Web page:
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Waterways: Tourism

Volume 688: debated on Monday 15 January 2007

asked Her Majesty’s Government:

Whether they considered the implications for United Kingdom tourism before deciding to reduce the budget of British Waterways.

My Lords, the lead department for inland waterways in England and Wales is Defra. While there have been no specific discussions on the matter that the noble Lord raises, Defra and DCMS Ministers do speak from time to time on tourism issues.

My Lords, I declare an interest. British Waterways is a member of the Association of Leading Visitor Attractions of which I am chairman. Very positive developments with our waterways have taken place in recent years. There has been a massive contribution towards regeneration of many cities and, on tourism, more than 100,000 hire-boat holidays. Given the tremendous potential, should not the Government put more money into waterways rather than less?

My Lords, the Government have put substantial sums into waterways—more than £500 million since 2000. That has helped to realise the benefits that the noble Lord identified in terms of the rural part of waterways and, as he rightly says, the regeneration of many of our major cities to the improvement of waterways. We look towards British Waterways to carry on that important work.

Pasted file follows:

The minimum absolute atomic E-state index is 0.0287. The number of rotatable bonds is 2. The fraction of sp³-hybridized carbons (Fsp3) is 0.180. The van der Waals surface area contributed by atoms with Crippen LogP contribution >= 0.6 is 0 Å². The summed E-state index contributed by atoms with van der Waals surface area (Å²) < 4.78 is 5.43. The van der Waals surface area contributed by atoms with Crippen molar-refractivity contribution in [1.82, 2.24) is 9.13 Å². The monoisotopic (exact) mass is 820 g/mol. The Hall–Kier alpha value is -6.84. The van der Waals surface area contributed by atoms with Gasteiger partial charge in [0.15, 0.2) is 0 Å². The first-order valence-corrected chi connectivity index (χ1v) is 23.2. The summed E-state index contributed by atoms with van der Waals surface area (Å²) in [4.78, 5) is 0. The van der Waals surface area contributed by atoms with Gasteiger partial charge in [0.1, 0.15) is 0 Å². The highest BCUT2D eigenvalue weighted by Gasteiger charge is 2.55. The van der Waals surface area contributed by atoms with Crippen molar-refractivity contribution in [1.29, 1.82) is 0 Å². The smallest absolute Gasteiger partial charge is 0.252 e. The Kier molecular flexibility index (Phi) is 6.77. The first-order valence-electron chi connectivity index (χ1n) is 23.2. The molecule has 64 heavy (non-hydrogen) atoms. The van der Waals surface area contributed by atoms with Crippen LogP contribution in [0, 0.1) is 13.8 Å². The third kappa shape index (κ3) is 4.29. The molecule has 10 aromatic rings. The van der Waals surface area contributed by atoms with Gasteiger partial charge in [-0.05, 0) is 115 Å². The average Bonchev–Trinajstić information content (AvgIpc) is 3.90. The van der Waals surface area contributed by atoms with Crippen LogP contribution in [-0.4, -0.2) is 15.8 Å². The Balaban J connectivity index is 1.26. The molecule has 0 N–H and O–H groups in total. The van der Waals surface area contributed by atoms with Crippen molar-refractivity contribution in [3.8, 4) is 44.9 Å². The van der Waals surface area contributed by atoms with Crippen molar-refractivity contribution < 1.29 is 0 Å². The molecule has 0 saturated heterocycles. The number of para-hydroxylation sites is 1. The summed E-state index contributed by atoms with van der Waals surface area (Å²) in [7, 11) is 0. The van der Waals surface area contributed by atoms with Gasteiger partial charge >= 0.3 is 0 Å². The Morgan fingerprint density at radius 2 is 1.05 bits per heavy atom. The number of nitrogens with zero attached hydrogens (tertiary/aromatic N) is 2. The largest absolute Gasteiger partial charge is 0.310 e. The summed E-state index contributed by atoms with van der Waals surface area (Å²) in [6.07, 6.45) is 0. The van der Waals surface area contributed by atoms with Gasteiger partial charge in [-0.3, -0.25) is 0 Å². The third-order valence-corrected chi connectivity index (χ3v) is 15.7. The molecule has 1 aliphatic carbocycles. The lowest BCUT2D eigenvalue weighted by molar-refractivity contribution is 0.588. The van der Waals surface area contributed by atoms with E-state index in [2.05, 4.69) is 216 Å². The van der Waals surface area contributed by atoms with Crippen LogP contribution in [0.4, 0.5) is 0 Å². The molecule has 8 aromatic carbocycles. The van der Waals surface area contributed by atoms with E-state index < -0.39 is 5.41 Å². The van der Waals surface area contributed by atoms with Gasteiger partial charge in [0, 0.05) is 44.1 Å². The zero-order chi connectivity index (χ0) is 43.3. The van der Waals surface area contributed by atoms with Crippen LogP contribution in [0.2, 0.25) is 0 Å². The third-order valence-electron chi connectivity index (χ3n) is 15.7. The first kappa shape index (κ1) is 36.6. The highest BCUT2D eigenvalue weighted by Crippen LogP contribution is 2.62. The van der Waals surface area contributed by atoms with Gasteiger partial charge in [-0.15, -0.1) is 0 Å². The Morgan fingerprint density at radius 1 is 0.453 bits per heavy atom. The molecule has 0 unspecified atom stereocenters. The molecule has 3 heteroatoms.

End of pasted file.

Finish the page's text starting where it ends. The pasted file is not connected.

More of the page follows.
My Lords, given that the income of British Waterways has trebled in the past seven years and that almost half of its income last year was from trading activities, would it not be an idea to consider making it a self-financing agency by giving it a dowry of some of the land alongside its banks? It could become self-financing and make better use of its many assets.

My Lords, that is an interesting and radical idea. The Select Committee in the other place is looking at the future of British Waterways and I do not doubt that my noble friend will take steps to draw the committee’s attention to his radical proposal.

My Lords, can the Minister tell us what he expects us to infer from his substantive Answer, and whether that would be correct?